A Colorful Character. . .
Pity the Beautiful by Dana Gioia
Pity the beautiful,
the dolls, and the dishes,
the babes with big daddies
granting their wishes.
Pity the pretty boys,
the hunks, and Apollos,
the golden lads whom
success always follows.
The hotties, the knock-outs,
the tens out of ten,
the drop-dead gorgeous,
the great leading men.
Pity the faded,
the bloated, the blowsy,
the paunchy Adonis
whose luck’s gone lousy.
Pity the gods,
no longer divine.
Pity the night
the stars lose their shine
It was always the rings I noticed on Lovely Auntie's hand. There was the huge diamond ring on her engagement finger. It could have been five or even ten carats. Had she told me that I would have believed it because it looked gigantic on her right hand.
Or maybe, it looked humongous because her fingers were short and stubby? That was my older sister, Gurpreet's unkind observation.
Then there was the emerald ring on her left hand. It winked and twinkled in the light from the overhead chandelier as Lovely Auntie looked at the deck of cards splayed in her hand. She curled her lip in annoyance.
"I'll pass on this set," she'd say with assumed delicacy like a mother would turn away from a child who'd been too naughty.
"Oh, Lovely, go ahead and play," the other aunties would try to coax her.
"No, no, I've decided." She'd toss her set of cards into the center of the table, turn to her Prada handbag and pull out her jewel-encrusted fan. Her doting husband had bought it for her from his recent business trip to Beijing.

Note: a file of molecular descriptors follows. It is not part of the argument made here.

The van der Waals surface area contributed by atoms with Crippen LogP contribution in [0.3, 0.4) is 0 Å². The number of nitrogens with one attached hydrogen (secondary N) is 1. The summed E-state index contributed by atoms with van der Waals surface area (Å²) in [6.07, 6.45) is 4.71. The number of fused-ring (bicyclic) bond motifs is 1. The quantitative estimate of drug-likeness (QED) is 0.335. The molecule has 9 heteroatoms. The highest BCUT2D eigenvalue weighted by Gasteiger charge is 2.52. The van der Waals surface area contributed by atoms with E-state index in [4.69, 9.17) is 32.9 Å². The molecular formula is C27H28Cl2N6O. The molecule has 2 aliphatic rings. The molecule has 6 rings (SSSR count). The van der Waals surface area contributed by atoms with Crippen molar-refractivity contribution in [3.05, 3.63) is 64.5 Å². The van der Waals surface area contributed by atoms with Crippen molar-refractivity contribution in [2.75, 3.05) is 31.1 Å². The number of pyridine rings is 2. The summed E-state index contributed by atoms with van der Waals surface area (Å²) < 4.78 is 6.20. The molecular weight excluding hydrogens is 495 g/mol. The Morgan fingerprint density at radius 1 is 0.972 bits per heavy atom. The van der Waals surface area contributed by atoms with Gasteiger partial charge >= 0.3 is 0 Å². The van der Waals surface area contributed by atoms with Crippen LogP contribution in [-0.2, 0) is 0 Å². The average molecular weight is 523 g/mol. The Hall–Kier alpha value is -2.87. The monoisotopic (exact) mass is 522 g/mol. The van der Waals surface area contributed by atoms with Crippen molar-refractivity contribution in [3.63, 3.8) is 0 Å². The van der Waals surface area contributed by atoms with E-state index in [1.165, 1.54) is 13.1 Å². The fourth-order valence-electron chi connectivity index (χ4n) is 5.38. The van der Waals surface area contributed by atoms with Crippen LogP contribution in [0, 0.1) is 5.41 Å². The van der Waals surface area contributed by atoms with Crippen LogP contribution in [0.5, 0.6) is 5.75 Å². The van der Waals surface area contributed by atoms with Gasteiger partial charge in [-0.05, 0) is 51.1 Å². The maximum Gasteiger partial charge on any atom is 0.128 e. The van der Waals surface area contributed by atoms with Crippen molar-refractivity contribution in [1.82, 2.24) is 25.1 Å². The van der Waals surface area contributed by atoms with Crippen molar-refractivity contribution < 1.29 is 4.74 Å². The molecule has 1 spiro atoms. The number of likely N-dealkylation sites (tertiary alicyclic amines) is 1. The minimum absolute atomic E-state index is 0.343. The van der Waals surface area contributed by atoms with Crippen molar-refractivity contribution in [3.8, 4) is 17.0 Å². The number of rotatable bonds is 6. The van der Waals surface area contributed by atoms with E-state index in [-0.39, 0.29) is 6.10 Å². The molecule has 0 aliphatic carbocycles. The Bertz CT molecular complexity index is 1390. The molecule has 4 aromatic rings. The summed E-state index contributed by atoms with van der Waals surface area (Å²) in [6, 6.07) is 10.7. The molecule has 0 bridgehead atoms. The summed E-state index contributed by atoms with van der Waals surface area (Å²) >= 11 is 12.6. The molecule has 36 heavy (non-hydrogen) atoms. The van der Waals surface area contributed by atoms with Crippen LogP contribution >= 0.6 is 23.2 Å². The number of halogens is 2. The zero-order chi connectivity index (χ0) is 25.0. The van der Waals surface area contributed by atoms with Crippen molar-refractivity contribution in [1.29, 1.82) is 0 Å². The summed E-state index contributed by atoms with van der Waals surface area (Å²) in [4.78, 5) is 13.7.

Swish, swish, went the fan. Back and forth. Back and forth. Lovely Auntie ostentatiously swept the tendrils off her broad forehead in mock boredom.
Peeping from behind the heavy drapes lining the living room where my Mom's kitty party friends (see footnote) were assembled, I couldn't help be fascinated by the sapphire stone on her right pinky finger. The ring called to me like no other.
"They say it was given by her most-recent lover," whispered Gurpreet in my ear. "And the other ring, the small yellow diamond on her left pinky finger, that's from the lover she spurned." Sudha fluttered her lashes dramatically.
My eyes were agog at this salacious ditty. Lovers. How delicious that word sounded! How did one acquire the attentions of multiple men when I couldn't even get Raju from next door to look at me when I jogged past his house in my hot pink leotard and orange leggings?
I must have sighed aloud and heavily. Gurpreet, the ever-generous older sister, had a tip for me.
"Maybe if you acquire an ample bosom like Lovely Auntie you might have more luck with the neighborhood boys.'
"More push-ups and less jogging, Kamal dear."
Editor's note: Kitty parties are a part of Indian life for ladies of all levels of society. Each group pays so much a week into a kitty—it can be as little as $100 or $1000— and they take it in turns to host a party that will include lunch. It's a great way to save money, because at some point, everyone will arrive at your house, and you will get the pot for that month. Of course, it's also a great way to socialize or show your style. If the fattened Butter Chicken Punjabi Wedding was the theater of excess in Delhi earlier, now it is the designer kitty group!